Journal Issue: Home Visiting: Recent Program Evaluations Volume 9 Number 1 Spring/Summer 1999
Child abuse is not a new phenomenon. Since the first parent-child dyad, adult caregivers have struggled with the demands presented by their children.1,2 In response, parents have drawn on their experiences with their own parents and extended family members, the support and advice of friends, and assistance from local services and related resources. During the past 30 years, prevention advocates from the family support, early childhood, and child abuse prevention movements have designed and implemented hundreds of interventions to resolve parents' lack of knowledge and skills, to create extended networks of formal support, and to alter normative and societal standards for child rearing and education. Together, they have created a plethora of programs that many believe have significantly improved conditions for children.3,4,5
Not all families, however, have access to these programs, and so not all children are being helped.6,7 Indeed, Healthy Families America (HFA), an initiative developed by the National Committee to Prevent Child Abuse (since renamed Prevent Child Abuse America) in 1992, grew out of the recognition that not enough services were available to all in need, that many of these efforts unfortunately changed their focus and intent in response to shifts in funding sources and staff interests, and that few communities had the full breadth and depth of services needed to achieve notable change in those families at highest risk.
In response, HFA planners designed an intensive home visitation program in partnership with colleagues at the Hawaii Family Stress Center8 and others engaged in designing comparable family support and early childhood interventions. From the outset, HFA's home visitation program was viewed as one component in a three-part strategy to achieve significant and lasting change in the rates of child maltreatment and other negative outcomes for children. Equally important were efforts to create (1) a program context in which all families would be better able to access the assistance they needed, and (2) a research context in which services would be refined on the basis of empirical evidence.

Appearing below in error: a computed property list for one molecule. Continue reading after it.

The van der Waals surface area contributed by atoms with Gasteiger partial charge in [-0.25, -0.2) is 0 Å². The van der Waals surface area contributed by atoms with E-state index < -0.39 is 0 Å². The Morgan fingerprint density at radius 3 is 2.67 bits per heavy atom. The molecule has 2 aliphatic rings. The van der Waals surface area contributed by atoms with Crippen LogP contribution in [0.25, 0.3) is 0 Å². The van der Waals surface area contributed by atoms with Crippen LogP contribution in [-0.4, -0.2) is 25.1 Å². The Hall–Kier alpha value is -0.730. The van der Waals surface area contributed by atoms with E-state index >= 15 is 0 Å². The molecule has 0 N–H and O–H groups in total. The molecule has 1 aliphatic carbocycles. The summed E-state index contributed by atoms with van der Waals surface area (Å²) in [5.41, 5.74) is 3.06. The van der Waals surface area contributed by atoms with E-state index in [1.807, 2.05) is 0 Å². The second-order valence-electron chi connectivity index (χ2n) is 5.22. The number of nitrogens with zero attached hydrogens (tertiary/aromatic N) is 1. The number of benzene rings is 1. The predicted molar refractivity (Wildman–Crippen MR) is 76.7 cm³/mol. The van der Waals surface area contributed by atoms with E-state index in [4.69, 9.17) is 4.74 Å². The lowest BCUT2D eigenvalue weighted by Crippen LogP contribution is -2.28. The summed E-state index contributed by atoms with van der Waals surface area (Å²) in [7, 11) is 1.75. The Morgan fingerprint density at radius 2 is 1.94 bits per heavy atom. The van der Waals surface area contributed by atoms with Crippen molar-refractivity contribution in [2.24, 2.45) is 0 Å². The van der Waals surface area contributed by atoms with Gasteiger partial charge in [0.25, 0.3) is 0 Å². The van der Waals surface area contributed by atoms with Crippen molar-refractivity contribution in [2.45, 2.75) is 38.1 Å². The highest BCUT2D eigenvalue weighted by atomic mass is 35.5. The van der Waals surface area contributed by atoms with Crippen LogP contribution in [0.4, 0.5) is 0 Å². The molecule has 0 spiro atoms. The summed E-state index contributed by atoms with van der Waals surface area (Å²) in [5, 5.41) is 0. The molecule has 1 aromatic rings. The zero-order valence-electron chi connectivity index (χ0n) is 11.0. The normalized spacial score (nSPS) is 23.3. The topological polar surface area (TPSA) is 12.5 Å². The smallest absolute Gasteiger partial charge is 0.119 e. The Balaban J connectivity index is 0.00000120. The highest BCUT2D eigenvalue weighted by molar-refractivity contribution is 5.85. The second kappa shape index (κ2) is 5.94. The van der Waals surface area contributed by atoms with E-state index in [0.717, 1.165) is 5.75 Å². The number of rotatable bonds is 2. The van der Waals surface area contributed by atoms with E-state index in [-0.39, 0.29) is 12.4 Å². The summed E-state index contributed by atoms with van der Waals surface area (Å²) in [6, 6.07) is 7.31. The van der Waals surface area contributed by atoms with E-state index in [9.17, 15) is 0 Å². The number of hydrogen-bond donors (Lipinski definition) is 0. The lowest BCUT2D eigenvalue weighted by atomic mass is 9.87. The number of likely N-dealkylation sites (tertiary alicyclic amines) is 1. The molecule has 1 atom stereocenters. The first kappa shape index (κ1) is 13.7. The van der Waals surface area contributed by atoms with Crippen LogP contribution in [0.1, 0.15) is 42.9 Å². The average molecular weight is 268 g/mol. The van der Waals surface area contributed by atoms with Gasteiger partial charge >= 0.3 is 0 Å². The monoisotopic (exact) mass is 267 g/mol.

This article begins by briefly reviewing HFA's theory of change, its overall goals and objectives, and the structure of its intensive home visitation component. The article then reviews the design and status of the 35 evaluations currently under way or being planned at HFA programs across the country, highlighting the specific role the HFA Research Network has played in facilitating the development and cross-referencing of these efforts. This summary is followed by a more in-depth presentation of specific outcome findings emerging from 17 of these evaluations. The article concludes by discussing the findings' program and policy implications.